Amazon’s shady business practices won’t persuade consumers to stop using their services

By Alaina Perdon

Elm Staff Writer

This year’s Amazon Prime Day sale, held on Oct. 13 and 14, set records as the most lucrative online sales event in company history. 

In an Oct. 15 press release, CEO Jeff Bezos touted sales surpassing $3.5 billion, a 60% increase from last year’s Prime Day sales event. In the midst of the excitement, however, came an ever-growing plea from human rights organizations, former Amazon workers, and concerned citizens alike to boycott the retail giant.

Though a seemingly staple service in so many lives, Amazon is an unethical business quickly monopolizing the worldwide retail market.

When Amazon was founded in 1994, only businesses with physical storefronts had to pay sales tax, allowing the exclusively online retailer to profit without taxation until 2015. Although they are now taxed, calculations by the Center for Economic and Policy Research estimate Amazon would have paid $20.4 billion from 1994 to 2015. 

Since 2015, a careful combination of tax credits and tax breaks for executive stock options have allowed Bezos and other Amazon higher-ups to retain billions of dollars rather than turning them over for the welfare of American citizens, according to Matthew Gardner at the Institute on Taxation and Economic Policy. 

Gardner also uncovered that Amazon has paid only one third of the federal income taxes it should pay on its United States profits since 2015. The intention of such taxes is to redistribute money to fund vital services for all citizens, such as education and health care. Rather than contribute to the country’s wellbeing, Bezos hoards his wealth, bringing his net worth to roughly $200 billion according to CNN Business reports.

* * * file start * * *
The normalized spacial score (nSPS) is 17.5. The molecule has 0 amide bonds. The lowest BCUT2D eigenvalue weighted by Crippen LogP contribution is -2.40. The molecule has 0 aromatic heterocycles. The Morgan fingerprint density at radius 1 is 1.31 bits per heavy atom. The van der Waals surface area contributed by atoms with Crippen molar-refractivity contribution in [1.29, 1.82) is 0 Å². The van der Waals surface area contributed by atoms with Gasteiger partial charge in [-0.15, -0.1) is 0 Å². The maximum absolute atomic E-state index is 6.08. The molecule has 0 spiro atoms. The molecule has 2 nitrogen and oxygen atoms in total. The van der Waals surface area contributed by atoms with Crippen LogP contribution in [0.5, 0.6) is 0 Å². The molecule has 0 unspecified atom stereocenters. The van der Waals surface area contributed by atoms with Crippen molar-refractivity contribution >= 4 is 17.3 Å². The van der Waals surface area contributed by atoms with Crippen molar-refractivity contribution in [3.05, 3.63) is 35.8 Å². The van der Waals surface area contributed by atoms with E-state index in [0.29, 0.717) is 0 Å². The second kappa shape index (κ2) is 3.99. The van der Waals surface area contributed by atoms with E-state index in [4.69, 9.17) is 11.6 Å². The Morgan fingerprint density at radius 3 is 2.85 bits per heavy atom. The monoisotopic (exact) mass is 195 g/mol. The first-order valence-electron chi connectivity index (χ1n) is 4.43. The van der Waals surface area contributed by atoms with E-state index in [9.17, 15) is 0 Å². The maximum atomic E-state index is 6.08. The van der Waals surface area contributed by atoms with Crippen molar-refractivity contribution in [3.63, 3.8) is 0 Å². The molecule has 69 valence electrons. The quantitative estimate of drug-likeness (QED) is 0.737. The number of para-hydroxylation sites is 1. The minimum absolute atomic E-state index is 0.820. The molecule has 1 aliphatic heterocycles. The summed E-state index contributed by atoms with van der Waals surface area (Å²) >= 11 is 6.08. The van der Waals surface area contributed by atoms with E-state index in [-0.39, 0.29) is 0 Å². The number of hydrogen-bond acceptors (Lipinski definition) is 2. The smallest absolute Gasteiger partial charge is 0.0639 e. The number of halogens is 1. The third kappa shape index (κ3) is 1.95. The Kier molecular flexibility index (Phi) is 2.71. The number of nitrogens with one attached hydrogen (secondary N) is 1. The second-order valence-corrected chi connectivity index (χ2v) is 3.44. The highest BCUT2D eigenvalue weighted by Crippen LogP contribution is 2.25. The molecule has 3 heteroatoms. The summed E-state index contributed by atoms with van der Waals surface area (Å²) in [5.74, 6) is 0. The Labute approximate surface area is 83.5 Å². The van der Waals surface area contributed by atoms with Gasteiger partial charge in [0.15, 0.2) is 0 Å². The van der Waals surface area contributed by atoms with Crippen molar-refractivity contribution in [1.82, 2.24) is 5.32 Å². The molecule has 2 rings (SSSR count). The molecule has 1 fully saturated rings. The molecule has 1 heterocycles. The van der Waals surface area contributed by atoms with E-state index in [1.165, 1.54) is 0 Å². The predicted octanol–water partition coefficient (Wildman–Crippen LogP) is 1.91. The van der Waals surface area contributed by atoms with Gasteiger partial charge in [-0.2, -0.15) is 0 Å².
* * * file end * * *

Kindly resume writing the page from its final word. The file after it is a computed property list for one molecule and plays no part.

Despite the CEO being the richest man in world history, Amazon workers are vastly underpaid. A November 2016 study by the Institute for Local Self Reliance analyzed more than 1,300 wage postings on Glassdoor and found that positions at Amazon’s fulfillment centers paid about 9% less than the industry average at the time. 

In the U.S., Amazon is ranked among the highest on the list of employers with the most workers registered for anti-poverty programs like the Supplemental Nutrition Assistance Program, formerly referred to as the food stamp program.

For a company that goes to such great lengths to make money, Amazon workers receive none of the benefits of these profits. In addition to being underpaid, Amazon workers internationally report “terrifying” working conditions in fulfillment centers, according to workers surveyed by United Kingdom-based social welfare organization Organise.

Organise surveyed over 200 warehouse workers in 2018 and received reports about unrealistically high fulfillment standards, lack of adequate breaks, and excessive discipline. Nearly 75% of workers surveyed stated they avoided using the restroom during their shift because doing so would cause them to receive a strike on their record for “wasting company time.”

Each purchase we make on supports this system of exploitation and detracts from the smaller businesses struggling to stay afloat in the age of online retailers. The advertised “unbeatable deals” and quality customer service cover up the corruption afoot, and consumerist culture excuses these injustices.

It is perhaps unrealistic to assume that Amazon will ever go out of style. The web service capitalizes on our need for convenience and has become so ingrained in modern culture that to function without it seems impossible. But, as individual consumers, we can combat its rise by sending our money elsewhere, patronizing local shops and buying in person when possible.

Featured Photo caption: has faced harsh criticism from employees and consumers alike, who accuse the company of being unethical. Photo by Mark Cooley.

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